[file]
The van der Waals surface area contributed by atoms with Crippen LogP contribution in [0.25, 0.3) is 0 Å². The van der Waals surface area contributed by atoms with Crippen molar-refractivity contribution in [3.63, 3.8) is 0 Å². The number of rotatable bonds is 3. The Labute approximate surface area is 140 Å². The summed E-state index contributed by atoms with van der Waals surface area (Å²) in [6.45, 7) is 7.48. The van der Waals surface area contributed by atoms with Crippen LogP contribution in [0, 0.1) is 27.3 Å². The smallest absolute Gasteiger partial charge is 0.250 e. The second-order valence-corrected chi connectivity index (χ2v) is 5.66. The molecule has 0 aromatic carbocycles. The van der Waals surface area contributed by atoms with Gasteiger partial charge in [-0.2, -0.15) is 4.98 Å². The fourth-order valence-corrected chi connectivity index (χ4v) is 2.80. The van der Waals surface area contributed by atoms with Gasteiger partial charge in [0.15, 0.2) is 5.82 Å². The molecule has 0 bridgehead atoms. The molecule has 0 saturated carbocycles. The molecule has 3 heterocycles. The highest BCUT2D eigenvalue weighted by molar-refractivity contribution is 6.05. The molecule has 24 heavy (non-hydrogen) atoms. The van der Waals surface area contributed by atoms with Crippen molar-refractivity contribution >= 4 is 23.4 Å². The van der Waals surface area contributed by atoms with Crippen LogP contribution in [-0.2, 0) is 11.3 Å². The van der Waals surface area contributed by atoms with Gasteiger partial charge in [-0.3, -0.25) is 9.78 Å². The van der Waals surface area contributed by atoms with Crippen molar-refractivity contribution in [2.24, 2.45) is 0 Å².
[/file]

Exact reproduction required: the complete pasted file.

The van der Waals surface area contributed by atoms with Crippen LogP contribution in [0.25, 0.3) is 0 Å². The van der Waals surface area contributed by atoms with Crippen molar-refractivity contribution in [3.63, 3.8) is 0 Å². The number of rotatable bonds is 3. The Labute approximate surface area is 140 Å². The summed E-state index contributed by atoms with van der Waals surface area (Å²) in [6.45, 7) is 7.48. The van der Waals surface area contributed by atoms with Crippen LogP contribution in [0, 0.1) is 27.3 Å². The smallest absolute Gasteiger partial charge is 0.250 e. The second-order valence-corrected chi connectivity index (χ2v) is 5.66. The molecule has 0 aromatic carbocycles. The van der Waals surface area contributed by atoms with Gasteiger partial charge in [-0.2, -0.15) is 4.98 Å². The fourth-order valence-corrected chi connectivity index (χ4v) is 2.80. The van der Waals surface area contributed by atoms with Gasteiger partial charge in [0.15, 0.2) is 5.82 Å². The molecule has 0 bridgehead atoms. The molecule has 0 saturated carbocycles. The molecule has 3 heterocycles. The highest BCUT2D eigenvalue weighted by molar-refractivity contribution is 6.05. The molecule has 24 heavy (non-hydrogen) atoms. The van der Waals surface area contributed by atoms with Crippen molar-refractivity contribution >= 4 is 23.4 Å². The van der Waals surface area contributed by atoms with Crippen LogP contribution in [-0.2, 0) is 11.3 Å². The van der Waals surface area contributed by atoms with Gasteiger partial charge in [-0.3, -0.25) is 9.78 Å². The van der Waals surface area contributed by atoms with Crippen molar-refractivity contribution in [2.24, 2.45) is 0 Å².